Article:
New Steyr Scout Rifle! An Interesting .308 Performer
Few shooters will be able to afford this rifle, but the Scout handles well, has numerous nice features and is accurate.
After many years of soaking in the think tank, the Scout Rifle is here. If you know nothing about Jeff Cooper and his Scout Rifle, it means you probably haven’t read anything he has written in the last few years. When two gun enthusiasts get together, sooner or later the age-old question will pop up, “If you could have only one firearm, which one would it be?” Jeff Cooper has taken his answer to the next level by developing what he thinks is the only rifle you will ever need.
So, what is a Scout Rifle? In Mr. Cooper’s own words, “its a general-purpose weapon suitable for any use to which a rifle may be put, with the exception of the pachyderms and the buffalo.” The rifle’s manufacturer, Steyr, claims it can be used as a sporter, a tactical rifle or a survival rifle.
More specifically, the Steyr Scout Rifle is a .308 Winchester bolt-action repeater with a fluted 19-inch barrel. It has a composite stock and is topped with a Leupold fixed-power IER scope. The unit comes in a plastic carrying case and retails for $2,595.
Recently, we obtained a Steyr Scout Rifle and put it through its paces to see if this was truly the only rifle we’d ever need.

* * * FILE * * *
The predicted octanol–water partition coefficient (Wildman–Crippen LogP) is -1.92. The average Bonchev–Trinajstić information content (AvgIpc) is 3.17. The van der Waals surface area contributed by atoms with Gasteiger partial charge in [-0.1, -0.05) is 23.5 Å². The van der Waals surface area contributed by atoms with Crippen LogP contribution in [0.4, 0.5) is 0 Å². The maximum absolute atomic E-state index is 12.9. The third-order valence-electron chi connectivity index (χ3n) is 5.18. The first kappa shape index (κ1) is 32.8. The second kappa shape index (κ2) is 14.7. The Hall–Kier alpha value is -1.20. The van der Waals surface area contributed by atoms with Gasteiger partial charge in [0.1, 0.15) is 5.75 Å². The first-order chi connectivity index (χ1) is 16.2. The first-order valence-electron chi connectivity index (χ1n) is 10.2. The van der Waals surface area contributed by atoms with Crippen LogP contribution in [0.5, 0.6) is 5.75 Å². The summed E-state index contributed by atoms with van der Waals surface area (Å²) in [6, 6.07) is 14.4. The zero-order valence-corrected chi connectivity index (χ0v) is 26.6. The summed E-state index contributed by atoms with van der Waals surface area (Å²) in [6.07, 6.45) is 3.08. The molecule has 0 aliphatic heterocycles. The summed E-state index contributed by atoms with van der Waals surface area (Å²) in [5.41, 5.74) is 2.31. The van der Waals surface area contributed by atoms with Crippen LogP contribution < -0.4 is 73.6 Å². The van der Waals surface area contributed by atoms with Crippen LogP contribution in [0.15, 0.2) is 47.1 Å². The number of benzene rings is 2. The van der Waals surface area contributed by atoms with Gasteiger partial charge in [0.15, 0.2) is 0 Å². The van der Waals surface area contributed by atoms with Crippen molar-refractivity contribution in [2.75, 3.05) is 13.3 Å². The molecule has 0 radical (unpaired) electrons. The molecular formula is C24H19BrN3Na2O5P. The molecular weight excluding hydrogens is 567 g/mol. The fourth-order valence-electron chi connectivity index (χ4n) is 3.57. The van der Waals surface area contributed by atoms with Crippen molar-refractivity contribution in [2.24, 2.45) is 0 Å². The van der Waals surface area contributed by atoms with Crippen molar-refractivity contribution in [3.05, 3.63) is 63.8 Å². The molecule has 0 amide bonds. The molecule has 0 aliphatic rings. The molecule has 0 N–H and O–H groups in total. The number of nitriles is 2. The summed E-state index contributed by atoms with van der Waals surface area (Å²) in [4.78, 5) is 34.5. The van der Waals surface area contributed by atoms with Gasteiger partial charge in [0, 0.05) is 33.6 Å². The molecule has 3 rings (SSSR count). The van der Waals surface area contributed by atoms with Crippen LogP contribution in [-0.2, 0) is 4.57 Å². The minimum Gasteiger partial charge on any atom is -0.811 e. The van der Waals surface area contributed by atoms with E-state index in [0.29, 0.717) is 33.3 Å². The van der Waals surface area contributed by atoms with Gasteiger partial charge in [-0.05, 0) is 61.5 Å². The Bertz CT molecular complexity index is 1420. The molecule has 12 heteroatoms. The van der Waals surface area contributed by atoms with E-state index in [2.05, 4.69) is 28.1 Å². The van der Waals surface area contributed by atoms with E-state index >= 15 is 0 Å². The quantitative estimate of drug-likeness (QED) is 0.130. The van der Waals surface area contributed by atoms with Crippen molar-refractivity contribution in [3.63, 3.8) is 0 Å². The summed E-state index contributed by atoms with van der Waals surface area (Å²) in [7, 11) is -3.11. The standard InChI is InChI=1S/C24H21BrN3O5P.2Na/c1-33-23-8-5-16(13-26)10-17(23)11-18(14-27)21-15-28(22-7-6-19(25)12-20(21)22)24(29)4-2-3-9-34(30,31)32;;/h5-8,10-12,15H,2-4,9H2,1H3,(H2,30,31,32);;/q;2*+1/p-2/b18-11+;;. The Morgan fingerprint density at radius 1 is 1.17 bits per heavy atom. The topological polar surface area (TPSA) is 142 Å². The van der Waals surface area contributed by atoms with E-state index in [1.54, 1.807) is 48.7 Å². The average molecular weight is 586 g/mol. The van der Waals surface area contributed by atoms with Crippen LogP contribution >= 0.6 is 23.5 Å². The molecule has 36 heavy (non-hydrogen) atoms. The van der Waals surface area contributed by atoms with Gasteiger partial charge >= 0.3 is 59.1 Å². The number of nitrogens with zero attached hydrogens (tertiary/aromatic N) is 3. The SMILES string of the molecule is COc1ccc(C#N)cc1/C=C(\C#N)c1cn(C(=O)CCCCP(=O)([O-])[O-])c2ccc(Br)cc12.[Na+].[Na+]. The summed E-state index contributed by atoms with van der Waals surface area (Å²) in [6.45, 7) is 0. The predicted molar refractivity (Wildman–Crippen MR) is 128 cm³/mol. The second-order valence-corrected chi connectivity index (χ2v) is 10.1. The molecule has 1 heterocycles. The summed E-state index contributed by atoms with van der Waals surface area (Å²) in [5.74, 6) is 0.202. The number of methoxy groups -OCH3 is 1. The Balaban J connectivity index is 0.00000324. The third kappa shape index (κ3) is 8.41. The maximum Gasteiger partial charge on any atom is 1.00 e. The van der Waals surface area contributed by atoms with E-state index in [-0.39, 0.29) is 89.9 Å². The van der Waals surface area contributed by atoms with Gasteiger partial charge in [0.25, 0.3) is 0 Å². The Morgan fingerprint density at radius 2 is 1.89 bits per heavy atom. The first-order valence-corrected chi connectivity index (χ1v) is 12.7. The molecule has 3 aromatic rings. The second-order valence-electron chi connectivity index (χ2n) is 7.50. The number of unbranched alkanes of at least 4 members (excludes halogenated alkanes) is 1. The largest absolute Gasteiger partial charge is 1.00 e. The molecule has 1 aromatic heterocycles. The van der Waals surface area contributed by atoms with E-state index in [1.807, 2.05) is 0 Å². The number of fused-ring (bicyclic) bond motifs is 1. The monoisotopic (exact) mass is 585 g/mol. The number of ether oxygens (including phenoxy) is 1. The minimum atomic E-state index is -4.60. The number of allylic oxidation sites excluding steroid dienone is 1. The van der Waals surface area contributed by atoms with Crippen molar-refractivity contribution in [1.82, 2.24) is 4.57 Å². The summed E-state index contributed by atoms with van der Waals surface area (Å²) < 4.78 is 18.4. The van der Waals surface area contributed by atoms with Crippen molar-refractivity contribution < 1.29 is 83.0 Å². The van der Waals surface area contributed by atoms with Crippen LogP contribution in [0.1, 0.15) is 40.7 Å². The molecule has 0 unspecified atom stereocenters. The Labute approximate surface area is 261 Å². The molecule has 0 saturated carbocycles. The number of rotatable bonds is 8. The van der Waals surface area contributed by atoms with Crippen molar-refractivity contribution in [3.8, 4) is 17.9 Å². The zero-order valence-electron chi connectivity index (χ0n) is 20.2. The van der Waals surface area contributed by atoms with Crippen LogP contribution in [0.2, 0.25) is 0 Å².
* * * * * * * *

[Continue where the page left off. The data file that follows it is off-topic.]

The matte black receiver of the Scout rifle was made of an aluminum alloy to meet one of Cooper’s requirements that the rifle be light weight. There was an integral scope mount rail toward the front of the receiver, which allowed the scope to be positioned either forward of the ejection port or in the conventional position.
Except for the matte black bolt handle, the bolt was left in the white. There was a double row of locking lugs at the front of the bolt. We were disappointed in the machining of the flutes cut into the bolt, which Steyr called ice and residue grooves. The tool marks in the flutes were deep, and the surface of the bolt that faced the ejection port showed signs of a lot of cutter chatter. The bolt handle was flat with an upswept end. A cocking indicator protruded from the rear of the bolt when it was cocked.
The primary safety, called the roller tang safety, was located on the tang of the receiver. It could only be engaged when the rifle was cocked or when the bolt was open. This safety had three positions. When the roller was rotated fully forward and a red dot was visible, it was in the Fire position. When the roller was rotated backward until a click could be felt and a white dot was visible, the safety was in the Loading position. When the roller was rotated backward until a gray lock popped up, it was in the Safe position. To move the roller from the Safe position, the gray lock had to be depressed while rotating the roller.
In addition to the tang safety, there was a “Double Lock/Safe” feature built into the SBS (Safe Bolt System) bolt. When the tang safety was in the Safe position, the bolt handle could be pushed down until it was flush with the stock. This locked the bolt and the firing pin. When the tang safety was moved to any of its other two positions, the bolt moved to the ready (normal) position.